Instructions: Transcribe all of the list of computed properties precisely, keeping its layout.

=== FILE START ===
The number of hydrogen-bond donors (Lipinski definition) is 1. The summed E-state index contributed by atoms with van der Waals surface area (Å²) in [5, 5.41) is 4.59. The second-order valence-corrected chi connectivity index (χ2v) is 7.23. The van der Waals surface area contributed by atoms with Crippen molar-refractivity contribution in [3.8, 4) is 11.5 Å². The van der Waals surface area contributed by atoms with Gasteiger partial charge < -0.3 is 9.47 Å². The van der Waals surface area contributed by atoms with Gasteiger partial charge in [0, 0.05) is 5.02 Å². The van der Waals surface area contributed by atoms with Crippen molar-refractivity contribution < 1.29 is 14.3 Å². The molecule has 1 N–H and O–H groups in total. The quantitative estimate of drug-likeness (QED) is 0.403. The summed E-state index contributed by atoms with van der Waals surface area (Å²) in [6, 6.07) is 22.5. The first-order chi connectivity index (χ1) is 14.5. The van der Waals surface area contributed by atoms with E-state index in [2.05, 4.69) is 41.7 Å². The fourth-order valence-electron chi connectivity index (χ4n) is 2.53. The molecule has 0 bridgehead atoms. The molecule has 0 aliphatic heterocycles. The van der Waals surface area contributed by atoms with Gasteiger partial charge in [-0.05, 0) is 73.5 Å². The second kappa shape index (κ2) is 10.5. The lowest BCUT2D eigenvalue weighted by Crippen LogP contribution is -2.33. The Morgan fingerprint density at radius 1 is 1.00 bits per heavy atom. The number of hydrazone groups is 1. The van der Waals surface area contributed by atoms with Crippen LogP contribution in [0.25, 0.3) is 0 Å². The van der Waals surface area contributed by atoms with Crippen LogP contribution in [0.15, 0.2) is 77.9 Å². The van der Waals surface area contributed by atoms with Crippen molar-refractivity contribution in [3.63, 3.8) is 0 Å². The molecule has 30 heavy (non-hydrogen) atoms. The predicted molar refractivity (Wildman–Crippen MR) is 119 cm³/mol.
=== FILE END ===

The number of hydrogen-bond donors (Lipinski definition) is 1. The summed E-state index contributed by atoms with van der Waals surface area (Å²) in [5, 5.41) is 4.59. The second-order valence-corrected chi connectivity index (χ2v) is 7.23. The van der Waals surface area contributed by atoms with Crippen molar-refractivity contribution in [3.8, 4) is 11.5 Å². The van der Waals surface area contributed by atoms with Gasteiger partial charge < -0.3 is 9.47 Å². The van der Waals surface area contributed by atoms with Gasteiger partial charge in [0, 0.05) is 5.02 Å². The van der Waals surface area contributed by atoms with Crippen molar-refractivity contribution < 1.29 is 14.3 Å². The molecule has 1 N–H and O–H groups in total. The quantitative estimate of drug-likeness (QED) is 0.403. The summed E-state index contributed by atoms with van der Waals surface area (Å²) in [6, 6.07) is 22.5. The first-order chi connectivity index (χ1) is 14.5. The van der Waals surface area contributed by atoms with E-state index in [2.05, 4.69) is 41.7 Å². The fourth-order valence-electron chi connectivity index (χ4n) is 2.53. The molecule has 0 bridgehead atoms. The molecule has 0 aliphatic heterocycles. The van der Waals surface area contributed by atoms with Gasteiger partial charge in [-0.05, 0) is 73.5 Å². The second kappa shape index (κ2) is 10.5. The lowest BCUT2D eigenvalue weighted by Crippen LogP contribution is -2.33. The Morgan fingerprint density at radius 1 is 1.00 bits per heavy atom. The number of hydrazone groups is 1. The van der Waals surface area contributed by atoms with Crippen LogP contribution in [0.25, 0.3) is 0 Å². The van der Waals surface area contributed by atoms with Crippen LogP contribution in [0.15, 0.2) is 77.9 Å². The van der Waals surface area contributed by atoms with Crippen molar-refractivity contribution in [3.63, 3.8) is 0 Å². The molecule has 30 heavy (non-hydrogen) atoms. The predicted molar refractivity (Wildman–Crippen MR) is 119 cm³/mol.